SXSW 2024: BABES Hilariously Charts the Messiness of Maternity and Motherhood

Pamela Adlon’s debut feature is relentlessly funny, and driven by the powerhouse pairing of Ilana Glazer and Melissa Buteau

In our youth, the idea of being an adult is envious. The freedom, both personal and financial, to do what we want, when we want, is very appealing. But as we enter that phase we soon realize, growing up sucks. Responsibilities mount, priorities change, and friendships get tested, often ending as people diverge onto differing paths. Babes distills down the challenges of this heterochrony into a raucous comedy, about two besties Eden (Ilana Glazer) and Dawn (Michelle Buteau), who after 27 years of friendship, face their greatest test thanks to the one-two punch of their back to back pregnancies.

Both Eden and Dawn are strong, vocal, women with a penchant for theatricality and fun. But there are differences. Eden is a breezy but chaotic soul, operating a yoga studio out of her apartment in Astoria. Dawn is a successful dentist, living on the Upper West Side with her dutiful husband Marty (Hasan Minhaj) and toddler. The film opens with the pair fulfilling an annual tradition, taking in a movie on Thanksgiving, despite them now being separated by four train rides and leading rather different lives. The outing is short-lived as Dawn goes into labor. On her journey home from the hospital, Eden has a meet-cute with a man named Claude (a brief but utterly charming turn from Stephan James). Fate, and four shared train rides later, an instant connection emerges, that ends with him staying the night. For reasons not to be divulged here, Claude disappears from the scene and Eden eventually realizes that she is pregnant. Blissfully unaware of the physical and emotional journey ahead of her, Eden decides to embrace the pregnancy, with the support of Dawn, who is similarly unprepared. Not just for the stress this will bring, but also the truth that her second child will be easier to handle than the first.

Co-written by Glazer and Josh Rabinowitz, a former writer on Broad City, Babes does feel somewhat like a “what happened next?” sequel to that cult show. Irreverent, often surreal humor, fused to a smart social commentary. The film is also packed with crude language, whip-smart banter, pop culture references, visual gags, and running jokes, notably one involving about the hairline of their gynecologist (played to perfection by John Carroll Lynch). It’s relentlessly and raucously funny. It’s not just the comedic tone, but also in how the chaotic, consequence free lives of two young women might shift when responsibilities come to bear. These two women are close, we’re talking a level of intimacy that borders on the extremes, even going so far as to track each others locations and share updates on their daily bowel movements. It’s the kind of relationship that is built to last, so in testing it, it underscores exactly how impactful the process of pregnancy and raising a child is.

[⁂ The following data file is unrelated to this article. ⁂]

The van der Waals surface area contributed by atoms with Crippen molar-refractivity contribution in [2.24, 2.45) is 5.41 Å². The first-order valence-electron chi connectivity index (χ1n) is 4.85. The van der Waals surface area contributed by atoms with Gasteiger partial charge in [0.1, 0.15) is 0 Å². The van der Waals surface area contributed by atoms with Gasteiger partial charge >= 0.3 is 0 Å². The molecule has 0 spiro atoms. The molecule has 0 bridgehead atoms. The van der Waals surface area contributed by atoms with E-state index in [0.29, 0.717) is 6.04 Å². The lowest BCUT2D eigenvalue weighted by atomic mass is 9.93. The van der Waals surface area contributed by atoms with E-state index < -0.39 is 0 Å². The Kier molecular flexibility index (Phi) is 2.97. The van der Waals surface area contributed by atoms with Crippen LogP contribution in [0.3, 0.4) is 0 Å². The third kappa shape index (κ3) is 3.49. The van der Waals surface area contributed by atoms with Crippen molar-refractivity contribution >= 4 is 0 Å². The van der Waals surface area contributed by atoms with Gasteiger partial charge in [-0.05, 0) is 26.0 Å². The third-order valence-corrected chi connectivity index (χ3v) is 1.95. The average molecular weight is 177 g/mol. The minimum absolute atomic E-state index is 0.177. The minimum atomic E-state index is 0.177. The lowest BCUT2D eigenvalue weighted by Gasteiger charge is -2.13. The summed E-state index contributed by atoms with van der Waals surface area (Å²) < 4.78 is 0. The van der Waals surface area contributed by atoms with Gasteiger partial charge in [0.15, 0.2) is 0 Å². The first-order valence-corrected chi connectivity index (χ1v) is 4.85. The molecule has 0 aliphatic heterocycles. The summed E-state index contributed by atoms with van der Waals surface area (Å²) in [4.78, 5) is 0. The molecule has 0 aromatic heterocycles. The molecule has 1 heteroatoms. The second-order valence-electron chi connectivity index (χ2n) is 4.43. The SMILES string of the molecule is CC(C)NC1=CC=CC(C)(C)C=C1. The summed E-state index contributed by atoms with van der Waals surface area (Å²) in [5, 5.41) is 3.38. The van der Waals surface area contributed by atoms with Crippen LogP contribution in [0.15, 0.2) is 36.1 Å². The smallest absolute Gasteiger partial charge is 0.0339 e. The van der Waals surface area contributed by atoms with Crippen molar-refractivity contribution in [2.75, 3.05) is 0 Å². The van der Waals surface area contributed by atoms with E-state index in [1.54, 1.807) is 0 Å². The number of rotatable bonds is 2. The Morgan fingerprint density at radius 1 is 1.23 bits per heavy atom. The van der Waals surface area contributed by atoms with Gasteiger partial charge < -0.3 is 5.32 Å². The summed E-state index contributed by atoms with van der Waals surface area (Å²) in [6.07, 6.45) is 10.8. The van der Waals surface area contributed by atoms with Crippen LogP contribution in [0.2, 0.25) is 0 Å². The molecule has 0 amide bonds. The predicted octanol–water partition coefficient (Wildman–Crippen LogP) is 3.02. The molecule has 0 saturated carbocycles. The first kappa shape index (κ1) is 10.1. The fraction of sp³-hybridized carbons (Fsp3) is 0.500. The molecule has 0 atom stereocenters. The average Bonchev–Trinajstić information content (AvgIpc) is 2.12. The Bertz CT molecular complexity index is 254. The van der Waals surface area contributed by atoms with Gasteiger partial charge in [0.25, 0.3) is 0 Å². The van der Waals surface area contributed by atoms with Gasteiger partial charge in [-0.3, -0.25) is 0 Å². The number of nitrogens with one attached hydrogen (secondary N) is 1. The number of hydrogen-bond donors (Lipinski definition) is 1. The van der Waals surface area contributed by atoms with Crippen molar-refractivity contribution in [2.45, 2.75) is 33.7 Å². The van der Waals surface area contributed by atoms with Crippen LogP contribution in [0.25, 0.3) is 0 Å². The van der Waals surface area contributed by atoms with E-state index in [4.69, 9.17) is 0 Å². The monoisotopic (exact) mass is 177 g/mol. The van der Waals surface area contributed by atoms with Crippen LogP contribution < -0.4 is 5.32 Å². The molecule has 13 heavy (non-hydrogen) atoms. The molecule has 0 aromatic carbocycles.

Babes really charts the ups and downs of pregnancy, and that goes beyond the hormones. The bodily secretions, mood changes, weight gain, difficulty breastfeeding, and not satisfied with exemplifying the body horrors of giving birth with one scene, instead you get two. Beyond the prenatal, the film covers the scope of what comes next to. Dawn is faced with a life juggling her job and home life, the trials of finding childcare, sibling jealousy, all on top of the needs of her ill-prepared friend. Unsurprisingly, she reaches her limit. Even though she self-admittedly has it all, from a career, to a lovely home, to a super supportive and hyper capable partner, it only amplifies the feelings of being a little adrift and alone. It all comes to a head by asking the question, what is family? With this duo’s friendship lasting longer than Dawn’s marriage and children’s ages combined, does it deserve equal priority? Which is where the film digs deeper into these ties, and how friendships, at least those that are destined to last, have to change.

Babes marks the directorial debut of Pamela Adlon’s (King of the Hill, Louie, as well as creating, starring, and directing in Better Things), and it showcases not just her grasp of comedy and timing, but the emotional and technical parts of filmmaking too. She is also blessed with the powerhouse pairing of Ilana Glazer and Melissa Buteau who are just fantastic fuel for the movie, and each other. Performances that reflect the state of honesty and rawness that underscore this friendship and the ethos of the film itself. Some elements of the film are a little weak, notably the lack of any real emotional waves after the departure of Claude, and development of Dawn’s relationship with her absent father (played with fleeting aplomb by Oliver Platt). It’s somewhat understandable, delving into either would tilt the film away from it’s comedic roots and detract from the emotional exploration of the central duo. Some may find the film to end on too tidy a note, but with all the growth and enduring positivity within the film, it’s undeniably a well-earnt resolution. One stemming from these two women finding strength in sisterhood. Maybe it doesn’t come through blood, but it’s certainly earned through sweat, tears, and breast milk.

Previous post SXSW 2024: OMNI LOOP
Next post SXSW 2024: Alex Garland’s CIVIL WAR Embeds Us In A Future We Don’t Want